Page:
There’s an exciting sport that’s been played since this past February where fans are starting to be welcomed back. By the time you’re reading this, regional playoffs will have begun. The game would be nearly unrecognizable to fans and players of major league baseball, but baseball it is. Strict major league purists sneer at college baseball and only think about the “PING!” sound of a metal bat hitting a ball. Metal bats are cheaper than wood and keep college baseball in business. In our colleges, particularly the smaller colleges where a player’s chance of becoming a pro is small, the game is much more like 1960’s major league baseball than today’s game of wild swings and misses, a sport in which entirely too many no-hit games have already been pitched and unwritten rules have been transgressed.
The beauty of today’s college baseball can be demonstrated by a doubleheader played on May 21 in Glassboro, New Jersey, a small town 24 miles south of Philadelphia. Rowan University, Whose Profs’ teams were called Glassboro State College when I slept through classes there, was taking on William Paterson College for the state conference championship. The winner would go to the Division 3 regionals, and maybe on from there to the Division 3 World Series in Iowa.
Neither team scored through 4 and a half innings of the first game. Both teams opened with their best hurlers, and while both teams mounted rallies, the pitchers stood firm until the home half of the fifth. After 3 singles loaded the bases, Nick Schooley singled home Rowan’s first two runs of the game. After a walk reloaded the bases, the coach of William Paterson, showing little faith in his offense took out his undefeated ace pitcher. In a major league game, in all likelihood the next 3 hitters would have struck out. In this game, Rowan’s Eric DiDomenico hit a “blue darter” down the left field line driving in two more runs, putting men on second and third. His double was the only extra base hit in game 1, though runs were plentiful. While the pitcher retired the next two men, they put the ball in play. So did Ryan McIsaac who reached on a first baseman’s error allowing the other two runs to score making it a 6—0 game for the Profs. Though the visitors put up 2 in the top of the 6th, Rowan’s attack continued. With two men on, Schooley bunted (anybody remember the bunt?) and reached first safely. A run scored on a fielder’s choice, then one came in on a single followed by two more on a wild throw. Again, the visitors countered with a pair but Rowan made it 12—4 which was the game’s final score. Not a home run was hit by either side. Nobody called for an umpire’s review though the doubleheader was televised on youtube. Is this still baseball, somebody might wonder.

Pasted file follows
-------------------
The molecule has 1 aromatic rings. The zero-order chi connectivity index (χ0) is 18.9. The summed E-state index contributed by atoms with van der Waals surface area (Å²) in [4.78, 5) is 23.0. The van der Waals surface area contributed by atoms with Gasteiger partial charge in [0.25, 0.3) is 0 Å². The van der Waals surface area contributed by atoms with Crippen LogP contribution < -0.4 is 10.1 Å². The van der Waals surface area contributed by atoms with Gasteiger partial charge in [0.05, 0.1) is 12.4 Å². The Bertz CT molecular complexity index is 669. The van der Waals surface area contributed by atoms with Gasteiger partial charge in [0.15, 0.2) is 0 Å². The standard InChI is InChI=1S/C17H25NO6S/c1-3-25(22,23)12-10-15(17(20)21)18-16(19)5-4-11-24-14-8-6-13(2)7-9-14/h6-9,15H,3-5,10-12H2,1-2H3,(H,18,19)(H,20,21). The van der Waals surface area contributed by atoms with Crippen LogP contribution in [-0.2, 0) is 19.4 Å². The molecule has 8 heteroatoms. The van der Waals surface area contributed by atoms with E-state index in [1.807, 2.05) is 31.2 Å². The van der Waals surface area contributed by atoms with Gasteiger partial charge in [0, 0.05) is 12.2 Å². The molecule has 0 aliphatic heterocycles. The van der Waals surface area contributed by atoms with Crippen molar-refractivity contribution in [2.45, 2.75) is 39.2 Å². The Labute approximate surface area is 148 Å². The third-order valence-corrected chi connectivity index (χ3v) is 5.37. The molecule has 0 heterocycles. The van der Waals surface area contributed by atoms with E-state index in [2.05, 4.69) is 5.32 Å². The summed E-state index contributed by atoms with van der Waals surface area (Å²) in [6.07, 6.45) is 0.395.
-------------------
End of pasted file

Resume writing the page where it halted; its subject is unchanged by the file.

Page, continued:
Now, to have a chance in the best of 3 series, William Paterson had to win the second game. Under the conference rules, Paterson played the role of the home team in game 2. They trotted out their second-best starter, Jack DeFouw who had a 7—1 record and a 3.15 ERA. He had nothing this day. He walked the first batter, then after a passed ball he fired in ball 4 to the second hitter. The runner broke from second, causing the catcher to airmail the throw. Just like that, it was 1—0 Profs. Alex Kokos singled and Ryan Murphy walked, loading the bases with nobody yet retired. The next two Profs hit scoring fly balls making it 3-0 right off the bat. Rowan’s starter Eli Atiya, 7—1 with a 2.05 ERA took it from there. He handcuffed a usually potent Paterson offense. DeFouw couldn’t finish the second inning. He got the first two men, then surrendered a single and a triple which landed him in an early shower. The triple by Victor Cruz was the longest hit of game 2. Paterson scored once in their half of the second, but with the bases loaded and none out, they looked like major leaguers striking out 3 times in a row. With more small ball, the Profs scored single runs in the third and fourth. Then came the play which would outrage major leaguers today. Recently we’ve heard of the unwritten rule about not swinging when the count is 3 and 0 in a game when a team has a big lead. In this game, with the bases full and a 6—1 score, Rowan’s Trip McCaffrey stole home with the bases loaded. Guess who complained about the runner stealing home? Guess who was outraged and called the Profs and McCaffrey in particular every name in the book? Nobody on either side, that’s who. The local radio announcers on WGLS/FM acted like it happened every day. When I broadcast on their station almost 40 years ago, I would have channeled my inner Howard Cosell cheering the play and mentioning great base stealers of the day like Rod Carew and Lou Brock. I would have taken a ration from my professor, but who would have cared? My defense would have been “It was the playoffs.”
From the steal of home, it was all over but the shouting-and there was much shouting and clapping from the fans who hadn’t been allowed to attend games until the tournament finals. No home runs, no problems as long as the Profs played the game as it should be played and won. Check out the college playoffs in your area and see if you get the kind of play I’ve described here.0